Joined on Jul 29, 2011


Total: 2653, showing: 61 – 80
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On article Google reportedly to acquire Lytro for $40 million (166 comments in total)
In reply to:

Steve in GA: I heard that Google and Apple were planning a joint-venture in real estate. They're buying California.


Considering the real estate prices in California, I think they may have to settle for Wyoming.

Link | Posted on Mar 22, 2018 at 10:55 UTC
In reply to:

SimenO1: Why did this SSD get coverage at DPR? Where is the relevance?

Photos and video require storage, that's the relevance.

Link | Posted on Mar 21, 2018 at 10:47 UTC
In reply to:

nofumble: "Increased competition ALLOWED us to LEVEL UP "

What they really meant was "Increased competition ALLOWED us to COPY them" instead of developing anything new.

So, how many cameras have truly offered something new? It's impossible to make a camera that doesn't "copy" what someone else has already done; it wouldn't be a camera anymore.

Also, Canon did develop something new with Dual Pixel AF, which is very different from the kind of on-sensor PDAF used by the other manufacturers. Not necessarily superior, but definitely different. And they are definitely one of the most innovative lens makers, it's not only about the camera bodies.

Link | Posted on Mar 21, 2018 at 09:47 UTC
In reply to:

AshMills: Feeling worried by the A7III?

Ah yes, of course, every announcement from another camera manufacturer is made out of fear of the latest Sony camera.

Link | Posted on Mar 20, 2018 at 15:15 UTC
In reply to:

LadislavCZ: Canon exec make it clear the FF mirrorless body will not come earlier then in 2020. The main reason I see they are not sure about the mount to choose for FF. You need sometime to develop specific lenses, create production lines etc. This will take at least 24 month if the decision has been made today to have at least 3-5 lenses for a start.

What I found really funny that those stories about Canon to make FF mirrorless has arised a lot right after A7 III release. I bet Canon is trying to push thru various channels to the Canon users "wait" because they are afraid and realize the Sony potential I think this might work but will backfire heavily if they screw it in 2020. Just wonder how far the patient from some Canon users can go. This is what they rely heavily on currently.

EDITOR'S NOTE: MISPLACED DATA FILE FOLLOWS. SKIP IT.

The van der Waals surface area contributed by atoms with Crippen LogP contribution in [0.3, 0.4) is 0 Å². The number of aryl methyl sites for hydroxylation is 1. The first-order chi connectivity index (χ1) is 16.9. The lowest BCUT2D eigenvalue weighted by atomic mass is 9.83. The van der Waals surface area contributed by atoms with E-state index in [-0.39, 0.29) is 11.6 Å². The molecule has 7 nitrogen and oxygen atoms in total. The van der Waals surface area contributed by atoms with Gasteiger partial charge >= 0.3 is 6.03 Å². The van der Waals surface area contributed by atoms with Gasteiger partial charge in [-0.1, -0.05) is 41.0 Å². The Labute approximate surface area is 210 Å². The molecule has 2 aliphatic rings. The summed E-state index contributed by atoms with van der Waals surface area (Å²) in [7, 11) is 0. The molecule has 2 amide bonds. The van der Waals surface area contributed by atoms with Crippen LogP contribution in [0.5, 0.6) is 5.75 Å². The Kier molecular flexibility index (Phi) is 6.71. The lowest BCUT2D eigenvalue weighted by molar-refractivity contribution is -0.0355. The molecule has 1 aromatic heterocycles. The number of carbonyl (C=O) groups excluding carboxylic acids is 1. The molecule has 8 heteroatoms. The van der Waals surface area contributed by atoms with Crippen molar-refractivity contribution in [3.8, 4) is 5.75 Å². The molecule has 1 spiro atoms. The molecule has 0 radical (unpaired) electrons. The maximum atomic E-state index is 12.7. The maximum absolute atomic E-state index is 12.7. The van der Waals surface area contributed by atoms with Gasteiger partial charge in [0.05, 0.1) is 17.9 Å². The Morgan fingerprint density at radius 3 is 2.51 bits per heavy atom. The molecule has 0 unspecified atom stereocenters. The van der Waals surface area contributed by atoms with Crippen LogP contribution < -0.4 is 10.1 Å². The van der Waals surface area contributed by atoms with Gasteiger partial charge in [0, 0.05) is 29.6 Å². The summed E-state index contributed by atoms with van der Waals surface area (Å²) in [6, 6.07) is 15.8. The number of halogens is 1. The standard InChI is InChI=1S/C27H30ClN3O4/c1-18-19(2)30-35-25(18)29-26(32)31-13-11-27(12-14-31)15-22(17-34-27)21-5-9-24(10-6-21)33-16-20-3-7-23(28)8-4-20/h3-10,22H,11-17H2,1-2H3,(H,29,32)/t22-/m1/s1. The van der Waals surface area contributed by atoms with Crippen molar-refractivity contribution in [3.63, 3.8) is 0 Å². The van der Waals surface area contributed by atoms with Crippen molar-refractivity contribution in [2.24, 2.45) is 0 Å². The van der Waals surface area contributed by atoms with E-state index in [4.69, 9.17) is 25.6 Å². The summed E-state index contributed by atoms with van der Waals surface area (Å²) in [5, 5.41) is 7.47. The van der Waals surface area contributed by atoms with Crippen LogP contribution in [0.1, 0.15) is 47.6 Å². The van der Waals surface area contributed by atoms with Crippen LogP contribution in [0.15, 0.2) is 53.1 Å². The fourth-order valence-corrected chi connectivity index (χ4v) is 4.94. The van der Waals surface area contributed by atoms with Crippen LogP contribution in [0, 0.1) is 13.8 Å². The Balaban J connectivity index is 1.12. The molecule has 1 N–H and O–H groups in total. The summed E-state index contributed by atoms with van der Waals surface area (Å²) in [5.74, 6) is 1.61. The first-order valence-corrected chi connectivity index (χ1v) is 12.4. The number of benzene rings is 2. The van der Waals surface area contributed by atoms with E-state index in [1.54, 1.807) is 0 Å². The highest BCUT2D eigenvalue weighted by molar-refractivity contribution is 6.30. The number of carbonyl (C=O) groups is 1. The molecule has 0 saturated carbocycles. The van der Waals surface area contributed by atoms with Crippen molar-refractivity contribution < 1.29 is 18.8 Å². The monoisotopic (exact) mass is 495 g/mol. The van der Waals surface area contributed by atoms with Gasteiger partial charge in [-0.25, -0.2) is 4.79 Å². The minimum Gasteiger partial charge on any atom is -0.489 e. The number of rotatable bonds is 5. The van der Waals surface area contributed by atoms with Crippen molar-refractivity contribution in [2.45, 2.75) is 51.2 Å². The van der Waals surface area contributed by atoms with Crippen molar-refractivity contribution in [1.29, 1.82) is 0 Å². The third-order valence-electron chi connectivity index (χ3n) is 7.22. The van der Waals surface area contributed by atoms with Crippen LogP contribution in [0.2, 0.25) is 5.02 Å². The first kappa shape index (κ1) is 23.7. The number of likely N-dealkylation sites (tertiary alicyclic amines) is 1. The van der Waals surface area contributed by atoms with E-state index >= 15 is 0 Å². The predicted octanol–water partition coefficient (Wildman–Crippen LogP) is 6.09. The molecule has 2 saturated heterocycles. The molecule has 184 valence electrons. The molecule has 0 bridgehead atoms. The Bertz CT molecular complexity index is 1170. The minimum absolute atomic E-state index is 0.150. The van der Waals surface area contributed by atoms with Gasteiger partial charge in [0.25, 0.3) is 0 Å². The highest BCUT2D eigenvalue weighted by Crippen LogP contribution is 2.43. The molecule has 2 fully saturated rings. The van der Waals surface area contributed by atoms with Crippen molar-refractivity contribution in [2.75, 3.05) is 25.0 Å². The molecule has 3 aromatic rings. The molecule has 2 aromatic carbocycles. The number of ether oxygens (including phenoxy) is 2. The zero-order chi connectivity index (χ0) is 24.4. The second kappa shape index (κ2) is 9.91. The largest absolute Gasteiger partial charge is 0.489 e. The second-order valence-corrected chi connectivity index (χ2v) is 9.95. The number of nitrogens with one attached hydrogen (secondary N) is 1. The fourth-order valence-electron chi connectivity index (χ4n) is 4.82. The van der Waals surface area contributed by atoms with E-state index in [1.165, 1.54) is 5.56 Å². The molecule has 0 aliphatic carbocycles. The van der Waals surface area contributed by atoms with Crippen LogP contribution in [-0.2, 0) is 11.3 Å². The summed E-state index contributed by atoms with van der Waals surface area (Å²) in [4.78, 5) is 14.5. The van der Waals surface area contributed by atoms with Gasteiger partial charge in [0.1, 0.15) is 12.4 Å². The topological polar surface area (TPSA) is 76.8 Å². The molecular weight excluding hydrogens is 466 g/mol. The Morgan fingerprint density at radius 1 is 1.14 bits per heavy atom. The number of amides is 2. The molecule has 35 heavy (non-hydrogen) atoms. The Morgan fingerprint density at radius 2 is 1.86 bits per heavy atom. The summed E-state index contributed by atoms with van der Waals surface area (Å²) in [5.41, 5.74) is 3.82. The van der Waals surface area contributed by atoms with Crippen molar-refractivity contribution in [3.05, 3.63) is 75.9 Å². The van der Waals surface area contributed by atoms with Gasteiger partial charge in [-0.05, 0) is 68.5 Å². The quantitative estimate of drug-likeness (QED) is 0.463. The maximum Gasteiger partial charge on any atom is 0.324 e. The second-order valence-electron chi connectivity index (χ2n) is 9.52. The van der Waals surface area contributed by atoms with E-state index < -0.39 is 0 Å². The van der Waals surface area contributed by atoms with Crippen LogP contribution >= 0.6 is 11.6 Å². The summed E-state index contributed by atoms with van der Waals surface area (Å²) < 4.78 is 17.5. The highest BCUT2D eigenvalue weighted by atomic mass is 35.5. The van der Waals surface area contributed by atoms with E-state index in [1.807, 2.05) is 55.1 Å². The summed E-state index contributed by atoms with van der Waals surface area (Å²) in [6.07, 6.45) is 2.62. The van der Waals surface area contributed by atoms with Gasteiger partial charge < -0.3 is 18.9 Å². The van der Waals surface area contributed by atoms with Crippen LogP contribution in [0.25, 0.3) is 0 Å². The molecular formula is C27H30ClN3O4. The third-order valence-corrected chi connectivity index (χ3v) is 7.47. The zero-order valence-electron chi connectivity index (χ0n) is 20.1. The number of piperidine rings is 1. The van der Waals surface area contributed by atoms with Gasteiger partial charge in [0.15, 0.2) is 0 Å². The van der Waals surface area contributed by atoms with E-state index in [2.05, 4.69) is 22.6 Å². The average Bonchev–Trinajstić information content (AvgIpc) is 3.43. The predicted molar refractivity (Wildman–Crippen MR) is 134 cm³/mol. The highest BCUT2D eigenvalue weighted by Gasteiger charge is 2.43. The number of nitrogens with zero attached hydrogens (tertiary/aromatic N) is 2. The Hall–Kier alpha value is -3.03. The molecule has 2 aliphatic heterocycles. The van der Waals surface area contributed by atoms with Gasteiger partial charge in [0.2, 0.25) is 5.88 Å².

Their low end mirrorless bodies lags behind competion. I think the M50 was really a joke and insult when the 2y older A6300 offer much better package for the same price.

You need to learn marketing speak. Statements like "We are still discussing this" and "We are considering that" don't necessarily rule out the possibility that product development is well underway, and that all key decisions have already been made.

Link | Posted on Mar 19, 2018 at 22:15 UTC
In reply to:

The Squire: "... and within those parameters, the combination of 4K video and Dual Pixel CMOS autofocus was not possible."

Wow. Just, wow.

Finally they give us 4K in a mid-range camera, but they have to find some way to cripple it. Unbelievable.

Every camera from every manufacturer is designed with a specific balance of features in mind, and is intended to occupy a specific place in the product lineup. Different companies may have different product differentiation strategies, but they all do it.

Link | Posted on Mar 19, 2018 at 22:08 UTC
On article Sigma interview: 'This is just the beginning' (339 comments in total)
In reply to:

riknash: Gotta like Mr. Yamaki and the company he represents. Sigma has stepped up their optical quality in the past five years and now makes some very fine glass that is second to none.
I did find one comment he made a bit disturbing; "They [Sony] rely on distortion correction in the camera body". That's a trend I'm not entirely supportive of as it lessens the interchangeability of a lens use to a different manufacturer's camera body. Imagine if Canon lenses couldn't be adapted for use on Sony a7 bodies because the body wouldn't have the "formula" to correct the distortion? That would have limited many potential photographers from trying Sony.

Isn't lenses designed to be corrected in software pretty much standard today, at least in all the mirrorless systems? I don't think it's unique to Sony.

Link | Posted on Mar 19, 2018 at 18:15 UTC
In reply to:

Photoman: Canon Says "You pay more, you get more"

Sony Says "You can have it all and more!"

So, if you don't have to pay more to get more with Sony, why don't everyone just buy the cheapest model Sony has on offer? The A5100 has everything the A7R III has, including a FF sensor, right?

I see pretty clear product differentiation in Sony's lineup, just as with every other camera manufacturer.

Link | Posted on Mar 19, 2018 at 11:22 UTC
In reply to:

Wannon: Funny thing despite all the comments on this subject canon are probably still the most succesfull camera company in the world.